note taking. posted -by me- here and here
Wilmers [NYT] seems to think of banking as a social exercise. HIs 'rational self-interest' is bounded by a sense of obligation.The idea of the social isn't very interesting. It isn't even very social.
"involved in their communities,"
"the prudent extension of credit that furthers [the] commerce [of others]"
Gamblers are fundamentally asocial but good ones do well even in a crisis. Wilmers has imbibed or was raised into a moral ideology that obliquely or not abjures the 'objective' model of individualism. He's a practicing social democrat.
In person, Wilmers does not immediately strike one as a rabble-rouser. At 77, he is soft-spoken, a bit reticent, and almost excessively polite. “I personally believe that there isn’t a more honorable profession than the banking industry,” he began. “Most bankers are very involved in their communities, and they can stand up and be counted. I saw a poll recently,” he continued, “that showed we are now considered the third worst profession. That bothers me.”
On the other hand, it didn’t exactly surprise him. In the run-up to the financial crisis, the giant national banks — which he viewed as a distinct species from the typical American bank — had done things that deserved condemnation. And, he added, “They are still doing things that I don’t think are very good.”
Such as? “It has become a virtual casino,” he replied. “To me, banks exist for people to keep their liquid income, and also to finance trade and commerce.” Yet the six largest holding companies, which made a combined $75 billion last year, had $56 billion in trading revenues. “If you assume, as I do, that trading revenues go straight to the bottom line, that means that trading, not lending, is how they make most of their money,” he said.
This was a problem for several reasons. First, it meant that banks were taking excessive risks that were never really envisioned when the government began insuring deposits — and became, in effect, the backstop for the banking industry. Second, bank C.E.O.’s were being compensated in no small part on their trading profits — which gave them every incentive to keep taking those excessive risks. Indeed, in 2007, the chief executives of the Too Big to Fail Banks made, on average, $26 million, according to Wilmers — more than double the compensation of the top nonbank Fortune 500 executives. (Wilmers made around $2 million last year.)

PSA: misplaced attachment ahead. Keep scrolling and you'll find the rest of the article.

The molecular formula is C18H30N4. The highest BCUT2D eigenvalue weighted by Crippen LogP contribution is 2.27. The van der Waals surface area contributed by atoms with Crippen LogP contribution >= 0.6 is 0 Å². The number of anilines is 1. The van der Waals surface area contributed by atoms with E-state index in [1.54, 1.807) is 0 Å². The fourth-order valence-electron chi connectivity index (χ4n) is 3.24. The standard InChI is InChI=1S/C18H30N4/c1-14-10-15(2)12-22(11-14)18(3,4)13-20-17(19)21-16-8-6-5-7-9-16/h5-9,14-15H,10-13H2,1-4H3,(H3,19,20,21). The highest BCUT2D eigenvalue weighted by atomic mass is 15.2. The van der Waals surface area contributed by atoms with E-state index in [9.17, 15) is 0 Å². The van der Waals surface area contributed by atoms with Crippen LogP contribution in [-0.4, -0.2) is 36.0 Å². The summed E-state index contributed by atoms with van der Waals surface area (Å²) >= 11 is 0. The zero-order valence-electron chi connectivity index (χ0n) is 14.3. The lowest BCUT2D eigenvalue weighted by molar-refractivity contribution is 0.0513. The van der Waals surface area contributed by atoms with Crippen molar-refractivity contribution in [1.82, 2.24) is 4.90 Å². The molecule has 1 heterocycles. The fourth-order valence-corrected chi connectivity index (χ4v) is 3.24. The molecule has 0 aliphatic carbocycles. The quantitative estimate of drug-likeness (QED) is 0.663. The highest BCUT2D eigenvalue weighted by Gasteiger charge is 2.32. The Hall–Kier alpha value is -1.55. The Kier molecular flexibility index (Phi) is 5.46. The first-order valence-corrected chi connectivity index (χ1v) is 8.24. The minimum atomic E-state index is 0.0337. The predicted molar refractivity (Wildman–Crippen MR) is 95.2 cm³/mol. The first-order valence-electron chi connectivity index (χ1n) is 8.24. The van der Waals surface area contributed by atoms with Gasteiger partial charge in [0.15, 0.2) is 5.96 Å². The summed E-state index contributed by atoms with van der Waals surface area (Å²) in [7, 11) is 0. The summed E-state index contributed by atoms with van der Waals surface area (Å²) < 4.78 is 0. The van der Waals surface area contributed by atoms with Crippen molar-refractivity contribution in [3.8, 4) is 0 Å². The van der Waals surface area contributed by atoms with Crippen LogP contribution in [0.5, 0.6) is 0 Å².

Finally — and this is what particularly galled him — trading derivatives and other securities really had nothing to do with the underlying purpose of banking. He told me that he thought the Glass-Steagall Act — the Depression-era law that separated commercial and investment banks — should never have been abolished and that derivatives need to be brought under government control. “It doesn’t need to be studied for two years,” he said. “I would put derivative trading in a subsidiary and tax it at a higher rate. If they fail, they fail.”
As Wilmers continued on in this vein, I found myself nodding in agreement. I also couldn’t help thinking back on remarks I’d heard Jamie Dimon give at a recent Chamber of Commerce event. Dimon, who made more than $20 million last year at JPMorgan Chase, is widely viewed as the best of the big bank chief executives. But he’s also become the most vocal defender of the status quo. “To people who say the system would be safer with smaller banks doing traditional banking, well, the system would be safer if we also went back to horse and buggies,” he told the Chamber audience. “That is a quaint notion that won’t work in the real world.”
At the M&T annual meeting earlier this year, Wilmers told the company’s shareholders that the bank’s mission was to “find ways to continue to attract deposits, make sound loans and grow in accordance with our historic credit quality standards.”
How quaint, indeed. And how refreshing.